Once a pun a time,
In a kingdom far away,
There lived a king and queen,
And their daughter, or so they say.
This daughter, the princess,
Was of unparalleled beauty.
Gorgeous, beautiful, ravishing,
Indeed, she was a cutie.
But not only that, she was smart too,
Reading everything in sight,
She took in info like a sponge,
Trying to learn everything just right.
Eventually, the princess came of age,
Much to the king and queen’s delight.
Right then they started to plan and plot
About Rapunzel’s wedding night.
“She’s beautiful and smart,” they said,
“And not the least bit sleazy.
What man wouldn’t want to have her?
Marrying her off should be easy!”
But as they sent princes to her,
That’s when the trouble began,
For no one could ever handle,
Of what Rapunzel was a fan.
For the princess liked to joke a lot,
Causing groans to all who heard,
For Rapunzel liked nothing more
Than a clever play on words.
“Just stop, we beg you!”
The king and queen would scream,
“You must be married! No man will take you!
To be married should be your dream!”
But Rapunzel would simply shrug,
“I need someone who won’t run.
One day someone will enjoy my words,
Then I’ll know I’ve found the pun.”
One day there came a prince,
Gallant, bright, and rich,
He strode up to the castle,
Ready to make his pitch.
“I’ve heard of Rapunzel,”
He said, “and her brand of fun.
Don’t worry, I can take it,
I can handle a simple pun.”
“You don’t understand,” said the King and Queen,
“For Rapunzel goes for quantity over quality!
The prince merely shrugged and said,
“How bad can it possibly be?”
The prince moseyed through the castle,
Having their warnings ignored,
And gleefully he arrived
At Rapunzel’s bedroom door.
He knocked, the door opened,
And the prince had the privilege
Of seeing for the first time
Rapunzel’s stunning visage.
“Rapunzel,” he stammered,
Embarrassed now and nervous,
“I’m the prince, come for your hand,
To be forever at your service.”
“I’m glad you have met me at this happy time,”
Said Rapunzel with a bow,
“I used to be in trouble and addicted to soap,
But don’t worry, I’m clean now.”
The prince suppressed the anger
That was climbing up his throat,
He nodded at her politely;
She wouldn’t get his goat.
Making small talk, he said,
“Do you have to clean your own room?
Sorry I was looking around
And noticed that you have a broom.”
Rapunzel smiled shyly, saying,
“I suppose I must offer an explanation.
I just had to try this broom out myself;
They say it’s sweeping the nation.”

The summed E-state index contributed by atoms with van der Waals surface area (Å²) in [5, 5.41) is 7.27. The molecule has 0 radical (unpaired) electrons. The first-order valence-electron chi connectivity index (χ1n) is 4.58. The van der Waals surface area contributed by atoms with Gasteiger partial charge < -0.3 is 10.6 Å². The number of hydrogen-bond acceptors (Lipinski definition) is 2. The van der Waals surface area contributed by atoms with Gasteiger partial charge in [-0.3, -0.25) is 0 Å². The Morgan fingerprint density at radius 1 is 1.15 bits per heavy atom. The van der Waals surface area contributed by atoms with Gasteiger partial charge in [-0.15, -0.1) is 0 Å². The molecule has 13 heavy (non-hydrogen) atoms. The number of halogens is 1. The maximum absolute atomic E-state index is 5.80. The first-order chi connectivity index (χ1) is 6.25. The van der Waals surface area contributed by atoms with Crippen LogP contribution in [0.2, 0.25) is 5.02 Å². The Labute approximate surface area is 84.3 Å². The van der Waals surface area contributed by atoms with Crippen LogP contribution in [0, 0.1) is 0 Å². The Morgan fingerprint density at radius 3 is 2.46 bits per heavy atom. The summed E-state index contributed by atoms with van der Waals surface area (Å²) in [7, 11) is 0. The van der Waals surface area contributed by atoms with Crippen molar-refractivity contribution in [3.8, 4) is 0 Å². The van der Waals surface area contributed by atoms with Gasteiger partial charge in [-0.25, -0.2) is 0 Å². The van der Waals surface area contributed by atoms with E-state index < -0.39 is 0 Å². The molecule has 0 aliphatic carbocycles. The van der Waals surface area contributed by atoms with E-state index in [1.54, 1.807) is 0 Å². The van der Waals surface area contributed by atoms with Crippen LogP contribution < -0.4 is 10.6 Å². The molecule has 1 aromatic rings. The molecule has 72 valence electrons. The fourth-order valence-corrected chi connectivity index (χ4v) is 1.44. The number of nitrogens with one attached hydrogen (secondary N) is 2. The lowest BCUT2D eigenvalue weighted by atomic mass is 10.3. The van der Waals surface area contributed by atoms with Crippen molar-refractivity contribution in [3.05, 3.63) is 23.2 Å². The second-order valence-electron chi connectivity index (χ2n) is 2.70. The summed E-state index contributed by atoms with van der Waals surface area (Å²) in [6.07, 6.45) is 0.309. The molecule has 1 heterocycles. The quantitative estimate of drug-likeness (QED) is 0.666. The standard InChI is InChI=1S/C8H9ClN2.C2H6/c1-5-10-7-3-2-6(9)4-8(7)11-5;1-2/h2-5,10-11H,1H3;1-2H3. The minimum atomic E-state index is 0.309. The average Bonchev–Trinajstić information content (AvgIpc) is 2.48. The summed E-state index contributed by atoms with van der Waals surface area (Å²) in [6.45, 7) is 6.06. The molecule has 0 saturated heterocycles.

The prince inhaled sharply,
His knuckles turning white,
He just had to make it now,
She’d be his before the night.
Rapunzel saw she had him on the ropes,
It was time to foil the plot.
To make him leave, she decided,
She’d hit him with her best shot:
“I submitted ten puns to a contest,
Right before it ended,
And when I looked to see which one won,
Sadly, no pun in ten did.”
The prince blinked once stupidly,
Stunned by the awful comedienne.
He spun on a heel, walked out the door,
And was never seen again.
Again and again this happened,
Princes came and went,
Eventually, none were left,
All of their patience had been spent.
The king and queen threw up their hands,
Beating their hands and feet,
“We can’t do it! We’ll find no one!
The Princess drives away every man she meets!”
Suddenly, a prince appeared,
He came from a faraway land,
With him came a friend of his,
Each talking with their hands.
The king and queen looked on confused,
Wondering, “What was this?”
Who were these people? What were they doing?
Is there something that we missed?”
The prince made a gesture,
And the friend replied, “Yes, yes.”
Turning to the king and queen he said,
“The prince wants to marry the princess.”
“Right,” said the king
Clearly not believing,
“But what’s with all the gesturing?
What’s with all the hand waving?”
“Ah,” said the friend, “Of course,
I apologize most sincerely,
But the prince was born afflicted,
And cannot hear so clearly.
“Still, all he asks for is a chance,
Please don’t turn him down,
He’s smart, funny, capable,
Overall, the best around.”
The king and queen couldn’t believe their luck,
Finally, an end to all their fear.
For standing right before them
Was a prince who could not hear!
“This is perfect!” they rejoiced,
“Everything will be ok!
He can’t hear, she’ll get tired of saying them,
And finally the puns will go away!”
They ushered him into Rapunzel’s room,
And told her before they left,
“You’re all done now Rapunzel!
How will you pun to someone already deaf?”
But Rapunzel flashed a sly grin,
She’s been busy with her time.
For while alone in her spare moments,
She had learned to sign!
She stood to greet the prince,
And then her hands they flew,
Signing, “Talking with your hands?
I’ve gotta HAND that to you!”
But then the prince grinned widely back,
He knew he had found the one,
He signed back in a happy flurry,
“You know, I’ve always loved to pun.”
Then the two lived happily ever after,
These two joyous wordsmiths.
And now we draw our tale to a close,
This one’s pun and over with.
Dan Heise is an actor and writer who works at Powell’s City of Books part time. He enjoys reading plays and young adult novels, and enjoys writing poems and plays. He often can’t decide whether he likes puns or Lord of the Rings more.